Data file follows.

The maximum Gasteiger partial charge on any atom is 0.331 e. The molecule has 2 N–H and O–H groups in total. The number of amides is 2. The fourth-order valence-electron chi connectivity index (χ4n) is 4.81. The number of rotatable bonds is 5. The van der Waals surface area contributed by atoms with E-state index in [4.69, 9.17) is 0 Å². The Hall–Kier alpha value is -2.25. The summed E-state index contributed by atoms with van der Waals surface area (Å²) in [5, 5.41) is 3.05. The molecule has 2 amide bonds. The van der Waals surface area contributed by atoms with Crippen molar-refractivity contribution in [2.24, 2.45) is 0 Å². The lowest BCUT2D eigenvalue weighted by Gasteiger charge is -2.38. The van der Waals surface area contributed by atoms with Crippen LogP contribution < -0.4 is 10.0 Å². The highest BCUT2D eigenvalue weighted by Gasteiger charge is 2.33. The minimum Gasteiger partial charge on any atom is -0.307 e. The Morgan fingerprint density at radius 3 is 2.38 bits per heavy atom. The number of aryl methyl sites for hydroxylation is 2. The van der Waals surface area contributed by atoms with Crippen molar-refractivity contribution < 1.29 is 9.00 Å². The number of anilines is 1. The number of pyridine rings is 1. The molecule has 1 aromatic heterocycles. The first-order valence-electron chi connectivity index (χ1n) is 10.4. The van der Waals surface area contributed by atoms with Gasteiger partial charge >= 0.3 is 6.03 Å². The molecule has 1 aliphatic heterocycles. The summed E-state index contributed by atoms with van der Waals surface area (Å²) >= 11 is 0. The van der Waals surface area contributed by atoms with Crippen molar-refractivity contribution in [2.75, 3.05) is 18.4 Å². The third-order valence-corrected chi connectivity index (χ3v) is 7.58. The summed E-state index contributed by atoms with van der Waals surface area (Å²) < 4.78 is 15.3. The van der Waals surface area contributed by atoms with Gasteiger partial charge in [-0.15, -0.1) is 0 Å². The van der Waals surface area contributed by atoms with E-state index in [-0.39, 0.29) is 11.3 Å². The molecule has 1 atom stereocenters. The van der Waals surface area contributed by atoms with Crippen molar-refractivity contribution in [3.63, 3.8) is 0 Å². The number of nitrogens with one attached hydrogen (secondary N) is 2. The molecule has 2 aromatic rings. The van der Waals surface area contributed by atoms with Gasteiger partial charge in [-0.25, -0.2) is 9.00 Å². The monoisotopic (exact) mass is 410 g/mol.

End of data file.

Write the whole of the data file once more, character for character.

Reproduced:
The maximum Gasteiger partial charge on any atom is 0.331 e. The molecule has 2 N–H and O–H groups in total. The number of amides is 2. The fourth-order valence-electron chi connectivity index (χ4n) is 4.81. The number of rotatable bonds is 5. The van der Waals surface area contributed by atoms with E-state index in [4.69, 9.17) is 0 Å². The Hall–Kier alpha value is -2.25. The summed E-state index contributed by atoms with van der Waals surface area (Å²) in [5, 5.41) is 3.05. The molecule has 2 amide bonds. The van der Waals surface area contributed by atoms with Crippen molar-refractivity contribution in [2.24, 2.45) is 0 Å². The lowest BCUT2D eigenvalue weighted by Gasteiger charge is -2.38. The van der Waals surface area contributed by atoms with Crippen LogP contribution < -0.4 is 10.0 Å². The highest BCUT2D eigenvalue weighted by Gasteiger charge is 2.33. The minimum Gasteiger partial charge on any atom is -0.307 e. The Morgan fingerprint density at radius 3 is 2.38 bits per heavy atom. The number of aryl methyl sites for hydroxylation is 2. The van der Waals surface area contributed by atoms with Crippen molar-refractivity contribution < 1.29 is 9.00 Å². The number of anilines is 1. The number of pyridine rings is 1. The molecule has 1 aromatic heterocycles. The first-order valence-electron chi connectivity index (χ1n) is 10.4. The van der Waals surface area contributed by atoms with Gasteiger partial charge >= 0.3 is 6.03 Å². The molecule has 1 aliphatic heterocycles. The summed E-state index contributed by atoms with van der Waals surface area (Å²) >= 11 is 0. The van der Waals surface area contributed by atoms with Crippen molar-refractivity contribution in [2.75, 3.05) is 18.4 Å². The third-order valence-corrected chi connectivity index (χ3v) is 7.58. The summed E-state index contributed by atoms with van der Waals surface area (Å²) < 4.78 is 15.3. The van der Waals surface area contributed by atoms with Gasteiger partial charge in [-0.15, -0.1) is 0 Å². The van der Waals surface area contributed by atoms with E-state index in [-0.39, 0.29) is 11.3 Å². The molecule has 1 atom stereocenters. The van der Waals surface area contributed by atoms with Crippen molar-refractivity contribution in [3.63, 3.8) is 0 Å². The number of nitrogens with one attached hydrogen (secondary N) is 2. The molecule has 2 aromatic rings. The van der Waals surface area contributed by atoms with Gasteiger partial charge in [-0.25, -0.2) is 9.00 Å². The monoisotopic (exact) mass is 410 g/mol.